*Note, this is a little late. I actually wrote it on 11/8/11 and am just now posting!
Today I chose my classes. next spring I will be taking Philosophy, physics, mathematics, and biology courses. I will be overloading, taking 21 credits. I am really excited, it feels like my goal of attaining a second major is possible! I broke down the remainder of my courses by semester and it seems like I will have to take many courses each semester. Let me be honest, I am not thrilled about having to take many tough courses each semester. It would be nice to have an easy senior year of college, which would be the case if I had not chosen to study philosophy. However, I am confident that I will be able to apply my philosophical studies to any job or event in my life which requires the application of logic, reason, or rationality. However, despite my excitement at the prospect of attaining my academic goals, I wonder how my extracurricular activities will be affected.
I pride myself on being extremely involved in school. I am a student senator, social networker, undergraduate Research Assistant, soccer player, lacrosse player, and musician. Each of these activities requires a significant amount of my time. Unfortunately, my music lessons will be the first to go. I do not have enough room in my schedule. However, I can always take lessons outside of classes. I don’t think that senate, networking or research will pose significant issues. However, varsity sports are extremely time consuming. between approximately 2 hours of practice each day and weekly traveling games as well as multi-hour preparation involved in home games, you need to be sure you have time to commit. It is important to stick to your word and fulfill all of your commitments. The nice thing about sports is that its not burdening. The daily exercise keeps me feeling healthy both physically and mentally. It’s easier for me to balance my commitments when all of my time is accounted for.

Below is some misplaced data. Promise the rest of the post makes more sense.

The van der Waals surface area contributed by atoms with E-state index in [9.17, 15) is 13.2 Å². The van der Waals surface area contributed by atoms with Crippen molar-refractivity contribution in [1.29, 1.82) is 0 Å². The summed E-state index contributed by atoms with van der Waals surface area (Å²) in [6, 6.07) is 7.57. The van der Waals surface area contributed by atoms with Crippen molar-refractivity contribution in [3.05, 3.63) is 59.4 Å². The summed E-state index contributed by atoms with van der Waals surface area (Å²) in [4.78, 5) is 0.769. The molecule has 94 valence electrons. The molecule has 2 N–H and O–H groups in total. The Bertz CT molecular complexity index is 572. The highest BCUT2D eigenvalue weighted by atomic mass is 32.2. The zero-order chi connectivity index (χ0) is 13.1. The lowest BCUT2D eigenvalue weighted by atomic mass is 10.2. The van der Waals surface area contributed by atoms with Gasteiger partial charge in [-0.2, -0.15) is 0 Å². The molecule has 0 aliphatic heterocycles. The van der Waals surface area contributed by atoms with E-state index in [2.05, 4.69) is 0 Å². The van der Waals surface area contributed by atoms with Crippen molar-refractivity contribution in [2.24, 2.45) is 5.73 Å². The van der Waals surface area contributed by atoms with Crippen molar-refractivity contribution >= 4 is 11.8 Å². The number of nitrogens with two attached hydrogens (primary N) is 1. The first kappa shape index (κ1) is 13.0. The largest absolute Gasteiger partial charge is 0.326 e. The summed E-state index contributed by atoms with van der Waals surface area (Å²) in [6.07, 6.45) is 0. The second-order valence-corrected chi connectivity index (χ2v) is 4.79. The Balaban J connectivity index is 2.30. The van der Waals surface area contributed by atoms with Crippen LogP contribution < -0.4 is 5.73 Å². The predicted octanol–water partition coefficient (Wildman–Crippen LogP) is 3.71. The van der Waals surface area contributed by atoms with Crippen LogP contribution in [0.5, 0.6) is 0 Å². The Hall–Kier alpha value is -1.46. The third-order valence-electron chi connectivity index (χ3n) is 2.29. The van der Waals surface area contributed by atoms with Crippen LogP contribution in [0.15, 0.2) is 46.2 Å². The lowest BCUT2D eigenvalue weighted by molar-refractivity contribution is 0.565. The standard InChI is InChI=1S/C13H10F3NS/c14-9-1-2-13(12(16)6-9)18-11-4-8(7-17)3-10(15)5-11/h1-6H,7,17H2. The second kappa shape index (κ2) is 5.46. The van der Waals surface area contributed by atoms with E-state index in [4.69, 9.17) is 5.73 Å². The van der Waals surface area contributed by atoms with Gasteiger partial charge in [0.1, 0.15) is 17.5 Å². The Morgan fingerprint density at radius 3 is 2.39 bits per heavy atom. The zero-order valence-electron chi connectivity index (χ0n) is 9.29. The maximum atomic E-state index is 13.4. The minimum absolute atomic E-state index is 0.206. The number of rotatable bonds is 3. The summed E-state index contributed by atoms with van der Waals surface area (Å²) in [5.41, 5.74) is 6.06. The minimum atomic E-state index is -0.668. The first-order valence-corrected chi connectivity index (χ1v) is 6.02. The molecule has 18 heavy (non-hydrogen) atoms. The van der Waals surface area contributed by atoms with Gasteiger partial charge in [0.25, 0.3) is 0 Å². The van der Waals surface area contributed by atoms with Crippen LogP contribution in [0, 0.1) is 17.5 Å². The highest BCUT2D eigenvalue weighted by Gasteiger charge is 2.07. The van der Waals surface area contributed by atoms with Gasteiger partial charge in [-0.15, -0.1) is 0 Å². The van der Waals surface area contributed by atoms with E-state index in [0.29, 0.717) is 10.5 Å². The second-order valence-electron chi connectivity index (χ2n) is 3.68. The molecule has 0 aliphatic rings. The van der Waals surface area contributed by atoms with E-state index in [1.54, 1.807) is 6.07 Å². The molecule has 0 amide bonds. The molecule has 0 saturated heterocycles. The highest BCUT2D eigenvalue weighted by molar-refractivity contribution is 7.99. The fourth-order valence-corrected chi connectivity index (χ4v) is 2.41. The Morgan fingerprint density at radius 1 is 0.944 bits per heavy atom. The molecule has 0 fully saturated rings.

I think some people come to college thinking they will just take classes, and they do, and they party. They don’t do things for their communities. I think its really important to stay busy and be involved. It keeps me away from the party scene on campus which includes recreation drugs, alcohol binging, unwanted sexual experiences, and overall harm to the self. It’s not that I am saying to not have “fun”
, because you should! I go out for drinks on the weekend when I don’t have to work early the next morning, and I sometimes a beer during the week if I don’t have any homework. I spent a good amount of time “having fun” but now I realize that it is much more fun to have people think you are reliable, responsible and committed to your goals, than to have people think you’re a party animal. Let me mention the other side too. I think it’s reckless to stay in your dorm room, studying all the time. You’ll be bored, lonely and sad. Sure you’ll have good grades, but your college experience will be lacking.
I realize I’ve gone off on a tangent, or at least that’s how it may seem. I only mean to illustrate the important of having a well balanced college experience. Take rigorous courses, get involved in meaningful activities, and have fun with your friends! I just sat down with some freshman biology majors for one of my classes and I said the same thing. You have to make yourself happy and the aforementioned recipe should do the trick!